Digital Security HOWTO: Protect your Data, Communications, and Activities, & Painlessly Integrate Teaching Simple Security Into Classes

Digital Security HOWTO: Protect your Data, Communications, and Activities, & Painlessly Integrate Teaching Simple Security Into Classes

Jonathan Poritz suggests, “Think and talk about security all the damn time.” This session was on why/how.




It was like having a meeting with my Edward Jones financial advisor. I walked in with very minimal knowledge on the topic but eager to learn more. The information was presented in a way that was accessible, relevant, and interesting. I walked out feeling like I had learned a ton.

But now that I need to explain it to someone else, I find that I can’t. I need repeated exposure to the topic in order to make sense of it in my mind. Maybe a year or so from now, I can attend another talk by Jonathan Poritz to learn a little more.

The Slides

Jonathan’s presentation contained the stereotypical “don’t do this,” overly wordy slides that we are warned to avoid, at risk of losing our audience.

But they were humorous and quirky and I liked them anyway. They were especially fun to go back to after the presentation and digest a little more closely. Highly entertaining.

For example,

“GUIs are like bashing orcs with a magic sword, while working on the command line is like speaking the words of a spell which causes peace quietly to arrive in a troubled land.”

Below, you can see the first 4 slides. See the PDF link above for the entire thing.

See what I mean?

In his own words, here’s what the point of the presentation was:

“It’s about what we can teach our students about, and put into practice ourselves [on our DoOO sites or other Internet places where we have any agency], about security, in response to the infernal circles 5 [computer crime] and 4 [surveillance/censorship], above. To discuss this topic, we must understand some basic cryptology, because without understanding, everything we do is empty pointing-and-clicking, full of sound and fury, signifying nothing.”

He then proceeded to describe basic cryptology to us so we could have a basis of understanding the hows and whys of digital security. But…

“The other problem with crypto is that it is fairly mathy.” Understatement of the conference.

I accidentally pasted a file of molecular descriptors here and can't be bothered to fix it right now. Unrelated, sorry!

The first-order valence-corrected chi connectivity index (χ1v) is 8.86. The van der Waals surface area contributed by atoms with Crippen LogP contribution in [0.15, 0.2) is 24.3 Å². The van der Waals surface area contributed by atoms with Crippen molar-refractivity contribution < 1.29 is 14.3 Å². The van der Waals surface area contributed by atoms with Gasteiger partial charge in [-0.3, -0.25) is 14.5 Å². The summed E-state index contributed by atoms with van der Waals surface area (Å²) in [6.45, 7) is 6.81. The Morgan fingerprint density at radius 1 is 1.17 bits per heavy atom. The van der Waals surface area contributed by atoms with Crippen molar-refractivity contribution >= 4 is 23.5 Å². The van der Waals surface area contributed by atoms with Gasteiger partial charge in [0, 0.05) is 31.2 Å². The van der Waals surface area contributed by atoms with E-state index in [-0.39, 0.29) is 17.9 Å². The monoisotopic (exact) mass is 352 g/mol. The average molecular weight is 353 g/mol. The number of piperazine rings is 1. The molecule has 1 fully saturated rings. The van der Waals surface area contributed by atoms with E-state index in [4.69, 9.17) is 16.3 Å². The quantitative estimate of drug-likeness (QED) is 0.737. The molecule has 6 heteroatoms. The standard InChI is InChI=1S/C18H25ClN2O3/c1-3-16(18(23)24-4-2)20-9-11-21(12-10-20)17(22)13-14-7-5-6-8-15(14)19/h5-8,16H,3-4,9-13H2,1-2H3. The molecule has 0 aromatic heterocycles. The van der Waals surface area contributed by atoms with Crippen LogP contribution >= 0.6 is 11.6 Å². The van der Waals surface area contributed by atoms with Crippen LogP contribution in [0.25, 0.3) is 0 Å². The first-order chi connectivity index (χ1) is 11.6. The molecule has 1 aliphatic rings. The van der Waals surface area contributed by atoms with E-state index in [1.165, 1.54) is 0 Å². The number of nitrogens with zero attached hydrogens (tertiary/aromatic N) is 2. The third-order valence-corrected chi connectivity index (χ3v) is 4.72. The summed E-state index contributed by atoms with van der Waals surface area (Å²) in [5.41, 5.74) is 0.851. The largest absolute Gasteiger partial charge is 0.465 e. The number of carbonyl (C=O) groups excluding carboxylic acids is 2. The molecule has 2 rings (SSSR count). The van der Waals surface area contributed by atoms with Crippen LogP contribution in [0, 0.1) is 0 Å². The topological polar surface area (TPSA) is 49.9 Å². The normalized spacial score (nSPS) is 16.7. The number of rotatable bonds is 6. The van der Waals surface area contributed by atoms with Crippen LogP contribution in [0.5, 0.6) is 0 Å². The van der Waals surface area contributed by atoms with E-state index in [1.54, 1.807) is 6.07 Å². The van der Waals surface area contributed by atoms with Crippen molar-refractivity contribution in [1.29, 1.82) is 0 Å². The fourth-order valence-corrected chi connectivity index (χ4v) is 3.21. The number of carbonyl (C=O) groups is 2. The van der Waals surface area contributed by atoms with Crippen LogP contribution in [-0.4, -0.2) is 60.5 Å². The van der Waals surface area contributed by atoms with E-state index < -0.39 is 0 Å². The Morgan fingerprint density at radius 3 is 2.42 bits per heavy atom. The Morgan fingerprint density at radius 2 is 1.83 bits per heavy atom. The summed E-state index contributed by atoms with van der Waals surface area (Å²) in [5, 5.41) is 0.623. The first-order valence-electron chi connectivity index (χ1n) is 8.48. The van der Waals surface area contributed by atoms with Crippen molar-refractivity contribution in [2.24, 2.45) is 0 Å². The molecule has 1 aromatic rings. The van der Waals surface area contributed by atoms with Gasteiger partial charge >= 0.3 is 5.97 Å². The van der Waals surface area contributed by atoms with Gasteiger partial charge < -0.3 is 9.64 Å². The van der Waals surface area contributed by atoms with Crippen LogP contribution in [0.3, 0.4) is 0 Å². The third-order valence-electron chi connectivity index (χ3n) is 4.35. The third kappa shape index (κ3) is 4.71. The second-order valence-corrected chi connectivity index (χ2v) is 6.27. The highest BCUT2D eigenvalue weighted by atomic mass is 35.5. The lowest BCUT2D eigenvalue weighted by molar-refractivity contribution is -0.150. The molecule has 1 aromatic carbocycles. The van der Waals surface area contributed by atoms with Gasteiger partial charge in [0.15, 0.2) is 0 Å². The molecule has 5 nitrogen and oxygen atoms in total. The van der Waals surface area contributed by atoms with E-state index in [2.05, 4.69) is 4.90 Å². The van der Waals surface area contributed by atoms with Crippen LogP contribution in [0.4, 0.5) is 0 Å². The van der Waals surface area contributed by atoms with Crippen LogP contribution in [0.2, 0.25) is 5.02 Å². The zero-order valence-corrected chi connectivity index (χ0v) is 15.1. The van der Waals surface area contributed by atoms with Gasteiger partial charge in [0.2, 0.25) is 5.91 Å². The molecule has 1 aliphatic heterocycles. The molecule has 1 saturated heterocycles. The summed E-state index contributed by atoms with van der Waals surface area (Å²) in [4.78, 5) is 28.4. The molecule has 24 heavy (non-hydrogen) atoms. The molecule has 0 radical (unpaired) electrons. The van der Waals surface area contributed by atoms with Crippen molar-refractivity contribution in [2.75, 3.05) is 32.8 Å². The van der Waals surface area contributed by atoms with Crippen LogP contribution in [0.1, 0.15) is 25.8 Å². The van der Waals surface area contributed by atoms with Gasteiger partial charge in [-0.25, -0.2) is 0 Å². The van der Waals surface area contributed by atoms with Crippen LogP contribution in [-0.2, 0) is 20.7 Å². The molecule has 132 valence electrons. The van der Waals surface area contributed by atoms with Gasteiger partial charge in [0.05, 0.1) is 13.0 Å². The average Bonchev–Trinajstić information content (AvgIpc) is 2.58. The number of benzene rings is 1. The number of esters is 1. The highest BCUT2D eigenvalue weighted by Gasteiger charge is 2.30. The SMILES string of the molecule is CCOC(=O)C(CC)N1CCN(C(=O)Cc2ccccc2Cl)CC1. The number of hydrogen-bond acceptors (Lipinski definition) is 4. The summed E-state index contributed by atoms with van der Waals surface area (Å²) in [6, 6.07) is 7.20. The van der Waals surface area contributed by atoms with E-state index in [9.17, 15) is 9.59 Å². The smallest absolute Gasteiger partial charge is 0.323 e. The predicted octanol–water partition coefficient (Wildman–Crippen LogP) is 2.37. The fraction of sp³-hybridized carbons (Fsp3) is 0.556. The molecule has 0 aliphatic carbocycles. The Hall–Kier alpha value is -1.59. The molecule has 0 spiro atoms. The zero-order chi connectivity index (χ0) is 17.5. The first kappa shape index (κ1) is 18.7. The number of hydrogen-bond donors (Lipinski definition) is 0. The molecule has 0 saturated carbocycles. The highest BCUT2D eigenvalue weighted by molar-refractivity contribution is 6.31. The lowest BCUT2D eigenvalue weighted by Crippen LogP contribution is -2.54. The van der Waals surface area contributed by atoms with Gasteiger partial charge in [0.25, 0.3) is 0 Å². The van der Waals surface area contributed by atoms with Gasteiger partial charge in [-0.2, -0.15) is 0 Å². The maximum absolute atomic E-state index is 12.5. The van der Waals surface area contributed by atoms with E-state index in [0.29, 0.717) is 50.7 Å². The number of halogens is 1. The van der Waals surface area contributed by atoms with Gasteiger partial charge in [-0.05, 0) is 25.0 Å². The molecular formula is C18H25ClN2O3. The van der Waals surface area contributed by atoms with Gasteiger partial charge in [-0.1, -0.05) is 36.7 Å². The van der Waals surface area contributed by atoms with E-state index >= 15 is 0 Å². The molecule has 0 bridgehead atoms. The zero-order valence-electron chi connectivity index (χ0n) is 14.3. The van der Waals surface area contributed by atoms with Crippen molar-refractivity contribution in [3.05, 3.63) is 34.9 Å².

Example of "mathy" crytology
Example of “mathy” crytology. It made sense at the time.

I used to be good at math. I took AP Calculus in high school and jumped into a higher level math class at a demanding engineering university as a freshman. But that was the last math class I ever had and this goes way beyond anything I’m comfortable deciphering.

Recommended Reading

Jonathan suggested that we read an online textbook he wrote, called “Yet Another Introductory Number Theory Textbook” for more. After the conference, I took a look at it. And laughed. Hard. But then I reviewed my notes and saw that he recommended reading chapter 4, which went more into the history and is quite interesting even if you have to skip over the math stuff.

That is what I recommend to you as well, if you want to learn and understand a little more.

1. Read, Chapter 4, starting on page 55 (63rd page of the PDF document).

He goes over some terminology so you can sound smart in talking about this stuff, and then some history of the first confidential message tool called the “scytale.” Who knew?

What's a Scytale?
What’s a Scytale?


2. Another resource he recommended that is much more accessible to the average user (ah-hem! me) is the “Nuts and Bolts of Encryption: A Primer for Policymakers,” by Edward W. Felten. You can find it here: It gives an overview of encrypted communication and encrypted storage so you understand the difference and how they work.

3. Finally, there is a book called “Between Silk and Cyanide: A Codemaker’s War, 1941-1945,” a memoir of a top codemaker in WWII that sounds extremely interesting. You can find it on Amazon here:

How Can I Protect My Data, Communications, and Activity, Evelyn?


This is where I am still a little hazy. I’ll let Jonathan’s final slide speak for me for a second.

How to Model Good Security Practice
How to Model Good Security Practice

He showed us how we might make our own public/private key in gmail to encrypt our email communication with people we know. I liked learning it, but I don’t know how realistic that is for the average user. (And I don’t remember how to do it, just that it’s possible.) Check out this site for more:

Reclaim Hosting offers free SSL. Here are the directions for how to do it:

  1. Installing Free SSL Certificates:
  2. Force HTTPS for Your Site:

The rest requires more research on my part. At the very least, he convinced me that this is important stuff to know and spend time on. I’d definitely be interested in learning more, and would jump at the opportunity to attend another talk by Jonathan.